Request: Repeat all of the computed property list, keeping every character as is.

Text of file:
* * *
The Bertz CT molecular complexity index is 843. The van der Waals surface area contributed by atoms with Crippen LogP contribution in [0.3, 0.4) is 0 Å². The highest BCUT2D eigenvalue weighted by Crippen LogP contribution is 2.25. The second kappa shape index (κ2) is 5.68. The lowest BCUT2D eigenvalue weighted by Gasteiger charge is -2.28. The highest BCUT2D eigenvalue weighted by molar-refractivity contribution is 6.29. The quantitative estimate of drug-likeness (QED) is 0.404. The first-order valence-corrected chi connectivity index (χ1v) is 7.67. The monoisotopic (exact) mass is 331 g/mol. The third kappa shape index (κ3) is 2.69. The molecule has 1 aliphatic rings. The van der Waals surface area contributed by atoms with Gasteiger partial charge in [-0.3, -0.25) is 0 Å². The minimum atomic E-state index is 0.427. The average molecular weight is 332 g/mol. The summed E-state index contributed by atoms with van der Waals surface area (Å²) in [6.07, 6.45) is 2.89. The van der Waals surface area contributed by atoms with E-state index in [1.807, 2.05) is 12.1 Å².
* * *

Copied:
The Bertz CT molecular complexity index is 843. The van der Waals surface area contributed by atoms with Crippen LogP contribution in [0.3, 0.4) is 0 Å². The highest BCUT2D eigenvalue weighted by Crippen LogP contribution is 2.25. The second kappa shape index (κ2) is 5.68. The lowest BCUT2D eigenvalue weighted by Gasteiger charge is -2.28. The highest BCUT2D eigenvalue weighted by molar-refractivity contribution is 6.29. The quantitative estimate of drug-likeness (QED) is 0.404. The first-order valence-corrected chi connectivity index (χ1v) is 7.67. The monoisotopic (exact) mass is 331 g/mol. The third kappa shape index (κ3) is 2.69. The molecule has 1 aliphatic rings. The van der Waals surface area contributed by atoms with Gasteiger partial charge in [-0.3, -0.25) is 0 Å². The minimum atomic E-state index is 0.427. The average molecular weight is 332 g/mol. The summed E-state index contributed by atoms with van der Waals surface area (Å²) in [6.07, 6.45) is 2.89. The van der Waals surface area contributed by atoms with E-state index in [1.807, 2.05) is 12.1 Å².